Official figures have shown that the UK teenage pregnancy rate has experienced a marked decline. In England and Wales the figures are at their lowest since recorded records began.
The Office for National Statistics in England has released figures showing a decline of around 10% in the rate of pregnancies among under-18 females during 2012. The same has happened in Wales during the same period, with a decline of around 3% for 15-17 year old females.
These figures have been welcomed by most of the institutions involved in this section of healthcare. The under-18 conception rate has declined by 41% since 1998. It has shown reductions of up to 64% in certain top tier local authorities in the UK during the period since 1998. However, there have been regional variations which still show conception rates in certain areas of 90% above the average rate.
Public Health England has stated that this data is an indication that high conception rates can be lowered if young people received adequate support. They have linked the high incidences of teenage pregnancy with low education, poor mental health, poor physical health, poverty and social isolation and are in the hope that adequate support can maintain the downward trend.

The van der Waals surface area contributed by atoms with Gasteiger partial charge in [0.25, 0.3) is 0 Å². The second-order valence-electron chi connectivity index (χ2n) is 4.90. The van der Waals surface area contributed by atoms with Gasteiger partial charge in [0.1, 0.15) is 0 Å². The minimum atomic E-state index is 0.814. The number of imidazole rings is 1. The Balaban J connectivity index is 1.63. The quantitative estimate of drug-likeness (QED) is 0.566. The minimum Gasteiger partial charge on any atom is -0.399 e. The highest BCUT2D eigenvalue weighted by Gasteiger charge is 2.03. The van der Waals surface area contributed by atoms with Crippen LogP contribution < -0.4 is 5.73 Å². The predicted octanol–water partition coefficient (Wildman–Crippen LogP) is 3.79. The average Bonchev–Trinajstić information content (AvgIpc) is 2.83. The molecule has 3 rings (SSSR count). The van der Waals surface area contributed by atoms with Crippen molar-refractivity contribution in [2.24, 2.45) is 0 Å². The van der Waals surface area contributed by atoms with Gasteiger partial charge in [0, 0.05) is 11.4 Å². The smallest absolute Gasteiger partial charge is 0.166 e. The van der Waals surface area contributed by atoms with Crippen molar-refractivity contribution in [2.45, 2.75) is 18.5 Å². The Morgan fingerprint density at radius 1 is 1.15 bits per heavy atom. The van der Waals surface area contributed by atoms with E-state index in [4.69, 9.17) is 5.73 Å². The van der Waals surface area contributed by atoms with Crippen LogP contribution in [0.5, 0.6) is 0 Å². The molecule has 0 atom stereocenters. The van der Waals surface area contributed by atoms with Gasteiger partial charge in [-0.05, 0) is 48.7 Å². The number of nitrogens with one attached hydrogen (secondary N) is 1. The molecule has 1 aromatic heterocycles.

One of the PHE advisors has stated that the constant dedication and investment that has taken place over the last decade has paid dividends. However, the conception rate for under-18s in England is still above that of other countries in Western Europe. She also said that it is necessary to find suitable systems and methods which will sustain the reductions and improve progress in the future.
Evidence has shown that it is necessary to provide young people with comprehensive relationship and sex education, both in and out of their school years. There should be easy access for young people to suitably targeted sexual health and contraceptive services. These services should be targeted at those who fall into the high risk category.
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